The following codes will help you to display various contents in the console.

Display a simple text in the console :

Console.WriteLine("Simple Text"); // This is to display a simple text in the console.

Output :  Simple Text        // This will be the output

 

Display an integer in the console :

int myNumber = 5; // Consider an integer object

Console.WriteLine(myNumber);  // This is to display an integer in the console.

Output : 5        // This will be the output

 

Display a combination of string and integer in the console :

int myNumber = 5; // Consider an integer object

Console.WriteLine("My Number is "+myNumber+".");  // This is to display a combination of string and integer in the console.

Output : My Number is 5.        // This will be the output

Turn OFF Windows Update through REGISTRY edit

If you want to disable your Windows Update service and you cannot do it through the Windows Update options then you need to move through the System Registry to disable it. Follow the steps listed below.
  1. Start regedit.exe on the machine where you want to disable Windows Update.
  2. Go to HKEY_CURRENT_USER\Software\Microsoft\Windows\CurrentVersion\Policies\Explorer.
  3. From the Edit menu, select New, DWORD value.
  4. Enter a name of NoWindowsUpdate, and press Enter.
  5. Double-click NoWindowsUpdate, and set it to 1.
  6. Close regedit.

How to gain access to your system through safe mode in the most safest and powerful way?

At times you can’t delete some files from your system or you may be under virus attack, or can’t access your files after booting. Here you need to boot up in the Safe Mode.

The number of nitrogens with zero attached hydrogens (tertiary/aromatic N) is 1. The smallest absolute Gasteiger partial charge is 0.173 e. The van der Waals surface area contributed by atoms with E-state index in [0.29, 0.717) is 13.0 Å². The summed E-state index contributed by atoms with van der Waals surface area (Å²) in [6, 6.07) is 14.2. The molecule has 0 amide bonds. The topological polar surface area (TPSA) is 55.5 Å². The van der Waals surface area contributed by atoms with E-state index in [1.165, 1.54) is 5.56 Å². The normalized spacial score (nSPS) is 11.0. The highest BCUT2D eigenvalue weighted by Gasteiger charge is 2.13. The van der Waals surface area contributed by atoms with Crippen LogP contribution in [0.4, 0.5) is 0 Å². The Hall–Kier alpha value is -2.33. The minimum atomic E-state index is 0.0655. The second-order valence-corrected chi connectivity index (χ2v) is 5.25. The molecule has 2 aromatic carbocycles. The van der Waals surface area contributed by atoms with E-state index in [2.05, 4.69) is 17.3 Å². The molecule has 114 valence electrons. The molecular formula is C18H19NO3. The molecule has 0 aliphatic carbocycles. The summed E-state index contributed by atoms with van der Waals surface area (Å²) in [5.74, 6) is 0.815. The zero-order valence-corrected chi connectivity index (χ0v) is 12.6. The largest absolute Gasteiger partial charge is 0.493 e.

You have three  options,

1. Safe Mode

2. Safe Mode with Networking

3. Safe Mode with Command Prompt

The safe Mode with Command Prompt is the most powerful Safe Mode since it loads only the very basic drivers and system files for the working of your system. You will have full access to your files in the system.

If you select this option then you will end up booting DOS. Now you need to type “explorer” in the DOS command Line. Now the Windows Explorer will load and you may do the Rescue or backup actions….

How to Re-enable Taskbar if you can’t open it in your Windows OS?

If you are a victim of some virus attack and you lost your task bar, the there is a method to re-enable your task bar. You need to open the Group Policy edit.

Type GPEDIT (or GPEDIT.MSC) in RUN and press enter.

You can see “Computer Configuration” and “User Configuration”.

Expand User Configuration, then Administrative Templates and then the System.

Click on the “Ctrl+Alt+Del” Options.

On  the right panel click on the “Remove Task Manager”. Open it and Set it to “Disabled”.

Removing startup programs in Windows OS through Registry?